Title: Chief No Neck's Story

Periodical: World

Date: July 30, 1890

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CHIEF NO-NECK'S STORY.


He Declares Buffalo Bill Treats the Indians Well.

One of Buffalo Bill's Indians sailed up the Bay yesterday with a present of $100 in his pocket and a handsome suit of clothes on his back, and said Buffalo Bill had given them to him with admonition to tell the newspapers a good story when he reached New York. He came on the Kaiser Wilhelm. Springing lightly over the taffrail, he picked up the fresh trail of Gen. J. R. O'Beirne, Emigration Commissioner, and silently tracked him to his tepee in the Barge Office. [drawing] H. T. SMITH CHIEF NO NECK. "How! How!" he grunted in fine Sioux linguals. "Me Tahu-Wanicxta: me No-Neck. Minnecour chenumpa mi a cour?"

The General complied and handed him his cigarette case. Then No-Neck, who was billed among the second-cabin passengers as Low-Neck, and laughingly spoken of as Chief Decolleté, proceeded to make himself at home. His handsome silk umbrella—imported duty free—was deposited in a corner, his heavy winter overcoat was pulled off and his raven locks were arranged with the aid of a nice pocket-brush and sweetly scented with Parisian musk and he was ready for the council, arranged by cablegram from the other side. Interpreters Crager and Father F. M. Crafts seated themselves near the chief. No-Neck's appearance was that of an extra good liver, and to prove that he had not been starved by Buffalo Bill he was weighed on the baggage scales of Barney Biglin. Two hundred and six and one-half pounds was his weight. If he did not smoke about one hundred cigarettes a day he might weigh more.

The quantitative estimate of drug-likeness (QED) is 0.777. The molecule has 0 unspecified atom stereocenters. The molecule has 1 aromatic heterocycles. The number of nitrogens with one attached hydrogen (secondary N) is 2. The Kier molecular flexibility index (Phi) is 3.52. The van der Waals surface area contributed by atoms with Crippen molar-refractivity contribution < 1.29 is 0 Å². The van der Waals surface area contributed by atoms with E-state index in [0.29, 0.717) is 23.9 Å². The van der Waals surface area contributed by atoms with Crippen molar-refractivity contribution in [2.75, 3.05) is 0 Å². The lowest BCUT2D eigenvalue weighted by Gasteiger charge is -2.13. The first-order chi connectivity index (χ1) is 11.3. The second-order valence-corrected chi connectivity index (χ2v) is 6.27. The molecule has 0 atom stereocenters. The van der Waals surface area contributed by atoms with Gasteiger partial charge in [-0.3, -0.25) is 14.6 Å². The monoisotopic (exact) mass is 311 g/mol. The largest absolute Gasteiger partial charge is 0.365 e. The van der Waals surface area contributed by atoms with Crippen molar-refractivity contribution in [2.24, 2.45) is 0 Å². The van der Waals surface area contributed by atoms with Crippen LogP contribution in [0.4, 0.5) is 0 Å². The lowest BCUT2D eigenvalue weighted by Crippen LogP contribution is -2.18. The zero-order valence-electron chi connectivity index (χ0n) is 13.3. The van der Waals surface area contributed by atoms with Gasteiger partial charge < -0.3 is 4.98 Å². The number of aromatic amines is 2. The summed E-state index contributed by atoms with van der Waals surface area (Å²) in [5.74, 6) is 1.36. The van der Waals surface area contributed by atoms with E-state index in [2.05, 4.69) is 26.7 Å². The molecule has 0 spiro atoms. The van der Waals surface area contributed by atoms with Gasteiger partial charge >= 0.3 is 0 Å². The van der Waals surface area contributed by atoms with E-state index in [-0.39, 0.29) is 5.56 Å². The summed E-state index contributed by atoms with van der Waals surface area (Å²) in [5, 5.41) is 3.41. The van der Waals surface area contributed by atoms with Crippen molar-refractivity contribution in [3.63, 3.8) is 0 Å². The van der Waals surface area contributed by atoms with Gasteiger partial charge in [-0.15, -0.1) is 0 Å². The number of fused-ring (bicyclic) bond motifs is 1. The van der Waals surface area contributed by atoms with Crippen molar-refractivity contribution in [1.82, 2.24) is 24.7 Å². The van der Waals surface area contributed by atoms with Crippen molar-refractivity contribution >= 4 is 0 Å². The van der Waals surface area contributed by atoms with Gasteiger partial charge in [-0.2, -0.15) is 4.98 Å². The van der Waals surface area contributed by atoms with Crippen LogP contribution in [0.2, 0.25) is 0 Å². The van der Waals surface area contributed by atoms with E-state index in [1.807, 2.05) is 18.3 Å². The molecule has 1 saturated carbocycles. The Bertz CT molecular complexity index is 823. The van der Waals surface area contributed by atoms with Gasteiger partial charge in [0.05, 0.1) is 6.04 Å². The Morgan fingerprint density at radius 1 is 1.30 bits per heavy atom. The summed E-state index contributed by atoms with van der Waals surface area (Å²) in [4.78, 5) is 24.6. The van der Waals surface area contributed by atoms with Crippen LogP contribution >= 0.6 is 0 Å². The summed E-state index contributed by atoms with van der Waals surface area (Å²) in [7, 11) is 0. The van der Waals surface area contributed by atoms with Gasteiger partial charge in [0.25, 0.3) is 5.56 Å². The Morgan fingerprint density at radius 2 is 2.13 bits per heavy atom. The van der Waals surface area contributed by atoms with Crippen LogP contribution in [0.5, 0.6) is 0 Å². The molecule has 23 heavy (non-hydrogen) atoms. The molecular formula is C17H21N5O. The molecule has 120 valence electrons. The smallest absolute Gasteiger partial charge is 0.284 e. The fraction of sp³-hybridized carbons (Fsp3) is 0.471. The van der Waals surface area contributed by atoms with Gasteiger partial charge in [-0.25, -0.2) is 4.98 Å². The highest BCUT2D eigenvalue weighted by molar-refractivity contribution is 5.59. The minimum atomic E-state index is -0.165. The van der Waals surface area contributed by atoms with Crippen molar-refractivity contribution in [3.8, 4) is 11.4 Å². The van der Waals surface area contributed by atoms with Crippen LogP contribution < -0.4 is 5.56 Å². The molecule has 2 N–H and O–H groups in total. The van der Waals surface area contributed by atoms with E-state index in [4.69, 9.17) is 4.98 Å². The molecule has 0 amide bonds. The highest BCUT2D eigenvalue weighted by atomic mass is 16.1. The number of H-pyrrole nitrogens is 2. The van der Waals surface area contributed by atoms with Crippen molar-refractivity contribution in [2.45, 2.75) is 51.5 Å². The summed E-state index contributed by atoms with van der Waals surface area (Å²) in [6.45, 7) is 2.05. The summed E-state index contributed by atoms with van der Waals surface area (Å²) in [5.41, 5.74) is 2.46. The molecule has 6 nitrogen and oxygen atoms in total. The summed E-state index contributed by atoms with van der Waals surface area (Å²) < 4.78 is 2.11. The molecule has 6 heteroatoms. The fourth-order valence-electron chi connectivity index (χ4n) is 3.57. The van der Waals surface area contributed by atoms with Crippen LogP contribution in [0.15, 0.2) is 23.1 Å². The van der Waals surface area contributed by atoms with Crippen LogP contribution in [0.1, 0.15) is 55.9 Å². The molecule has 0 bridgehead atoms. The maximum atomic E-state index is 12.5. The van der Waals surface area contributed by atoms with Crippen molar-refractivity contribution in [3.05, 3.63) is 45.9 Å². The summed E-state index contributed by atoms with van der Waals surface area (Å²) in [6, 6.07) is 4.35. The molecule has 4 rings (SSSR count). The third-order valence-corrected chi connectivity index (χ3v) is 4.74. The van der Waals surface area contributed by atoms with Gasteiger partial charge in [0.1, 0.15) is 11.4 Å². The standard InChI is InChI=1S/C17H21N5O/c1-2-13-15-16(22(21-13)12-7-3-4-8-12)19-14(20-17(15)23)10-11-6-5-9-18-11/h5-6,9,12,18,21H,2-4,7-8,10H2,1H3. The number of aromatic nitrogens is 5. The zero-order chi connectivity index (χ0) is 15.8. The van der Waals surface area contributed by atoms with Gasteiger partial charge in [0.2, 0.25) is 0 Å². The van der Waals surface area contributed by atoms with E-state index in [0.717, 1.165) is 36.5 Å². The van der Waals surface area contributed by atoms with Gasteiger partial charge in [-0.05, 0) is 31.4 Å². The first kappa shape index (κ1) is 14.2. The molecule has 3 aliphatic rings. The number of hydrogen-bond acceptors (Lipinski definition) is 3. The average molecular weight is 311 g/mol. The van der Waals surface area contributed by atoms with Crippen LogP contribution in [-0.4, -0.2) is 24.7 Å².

Speaking of the treatment he and his fellows received, he said they were given bread, meat, coffee, tea, milk in cans, butter, rice, barley, prunes and bacon. They also received $25 a month. He got $30 because he was Chief of Police of the Wild West Show. Sick Indians, he said, are sent back to this country. Five have died and are buried in graveyards, with their names painted on slabs. The doctors gave them medicine, but they were afraid of it. They were also afraid to go to hospitals.

"Of all the countries I have been in," said No-Neck, "to me the United States is best. Too little ground for the number of people over there. If Buffalo Bill gets any more Sioux from the reservation he must give them $50 a month."

"What did he tell you when he gave you the $100?" he was asked.

"He said, 'When you go over say that you were treated well.'" was the reply.

"Would you tell a different story for $100?"

"Yes. But they did not teach me to tell this story. What No-Neck has spoken is true. No-Neck loves his own country best and would not go back to the Wild West Show."

Title: Chief No Neck's Story

Periodical: World

Source: McCracken Research Library, Buffalo Bill Center of the West , MS6.3772.009.04 (Crager scrapbook)

Date: July 30, 1890

Topic: European Tours

Keywords: American Indians Atlantic crossings Passenger ships Sioux Nation Translators United States. Office of Indian Affairs

People: Craft, Francis M. O'Beirne, James R.

Sponsor: This project is supported in part by a grant from the National Endowment for the Humanities and the Geraldine W. & Robert J. Dellenback Foundation.

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